The Urbana Fire Division is in the process of incorporating new rescue equipment it recently received as part of a federal grant.
Some of the new tools include cutters used to help extricate or remove people from vehicles, airbags that help lift objects and vehicle stabilization tools.
Urbana Fire Chief Mark Keller said the division handles about 120 vehicle crashes a year within their district. While not all calls require extrication, he said the new tools will help make the process easier and more efficient.
Keller said the division has had the new equipment for about a month and is starting to incorporate the new items.
The division held a three-day training session on the new equipment last week.
“It’s easy to fall behind in this business, but we’re maintaining and sometimes we’re moving things ahead with these new higher-tech rescue tools,” Keller said.
Fire Capt. Jerry Kirk said the division previously used the same equipment except it was older, larger and bulkier than the new equipment. An example of the more efficient equipment is a smaller power unit that is easier to carry when on the scene of a crash.
Previously, the division would use a power unit for shears needed to cut through a vehicle. The addition of two 100-foot cord reels allows crews to move closer to a vehicle.
“This allows us to have the tool already hooked up and once you fire the power unit up, you can just walk to the vehicle – you don’t have to get the power unit out,” Kirk said.
Some of the new equipment is essential for dealing with rescue calls. Keller said the division’s older cutters could not cut through newer vehicles due to stronger metal used in vehicles.
In addition to auto accidents, Kirk said these tools are also used for industrial incidents.
“If you have one of the factories in town and somebody gets caught in a machine or something heavy we would be able to take these lighter units inside and cut tools,” Kirk said.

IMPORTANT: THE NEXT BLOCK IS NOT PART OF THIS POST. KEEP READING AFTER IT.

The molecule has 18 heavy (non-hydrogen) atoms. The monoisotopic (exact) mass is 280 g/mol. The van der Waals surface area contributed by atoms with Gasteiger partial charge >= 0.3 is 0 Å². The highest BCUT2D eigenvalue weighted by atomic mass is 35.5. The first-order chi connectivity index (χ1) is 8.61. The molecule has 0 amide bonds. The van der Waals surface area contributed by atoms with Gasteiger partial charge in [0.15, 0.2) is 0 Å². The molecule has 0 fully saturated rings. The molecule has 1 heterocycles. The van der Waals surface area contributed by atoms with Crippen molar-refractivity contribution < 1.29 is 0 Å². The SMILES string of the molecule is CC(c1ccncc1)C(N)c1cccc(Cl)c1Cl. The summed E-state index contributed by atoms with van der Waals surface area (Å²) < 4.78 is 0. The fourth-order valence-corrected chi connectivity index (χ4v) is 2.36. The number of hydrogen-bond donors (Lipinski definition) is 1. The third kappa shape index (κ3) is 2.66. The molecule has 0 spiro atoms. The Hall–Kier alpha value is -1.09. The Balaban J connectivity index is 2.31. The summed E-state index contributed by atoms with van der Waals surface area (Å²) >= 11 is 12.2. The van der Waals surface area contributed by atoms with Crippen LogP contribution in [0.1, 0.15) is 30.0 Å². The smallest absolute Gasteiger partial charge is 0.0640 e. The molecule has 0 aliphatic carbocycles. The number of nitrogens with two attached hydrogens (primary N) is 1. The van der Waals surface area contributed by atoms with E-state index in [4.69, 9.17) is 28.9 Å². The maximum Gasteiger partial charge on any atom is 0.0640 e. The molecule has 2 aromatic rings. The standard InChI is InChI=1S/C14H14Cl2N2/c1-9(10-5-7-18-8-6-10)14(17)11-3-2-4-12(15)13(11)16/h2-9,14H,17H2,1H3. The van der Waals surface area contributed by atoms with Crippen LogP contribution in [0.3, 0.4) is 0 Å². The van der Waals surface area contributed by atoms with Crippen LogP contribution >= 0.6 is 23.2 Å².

The division received an Assistance to Firefighters Grant from the Department of Homeland Security last August accounting for $57,620 of the $60,500 equipment cost.
Between funding for equipment and firefighter positions, Keller said the division has been able to secure close to $1 million from Assistance to Firefighters Grants and Staffing for Adequate Fire and Emergency Response Grants over the years.
“It’s our money that we pay in taxes that’s coming back to us for these type of things,” Keller said of the grants.
Keller noted the division recently applied for another grant to purchase a hose washer, hose dryer and hose rolling unit.
Division also receives power cot
In addition to the new rescue equipment, the division also recently received a new power cot to assist on medic runs.
Funding for the cot came from a Ohio Bureau of Worker’s Compensation grant for a maximum of $40,000. The two cot units cost $84,000 and Keller said the division will finance the remaining amount over three years.
The power cots will allow for no lifting from a sitting position to a low position.
“We still have to do that effort of getting the person from the bed, the chair, the floor, but once we’ve secured them on the cot, then the actual cot unit does the lifting on its own,” Kirk said. “It uses hydraulics and battery power. When you get up in the ambulance and you actually lock it in, then you push another button and it actually lifts the carriage and supports all the weight itself.”
Kirk said the minimal effort requires little lifting for firefighters, which helps prevent bending and lifting along with back injuries.
The cots hold up to 700 pounds. Kirk said they are beneficial to patients because firefighters do not have to manually lift the cot – removing the risk of injury.
Training on using the cots was provided by Stryker EMS, the company which sold the cots, going through different kinds of scenarios.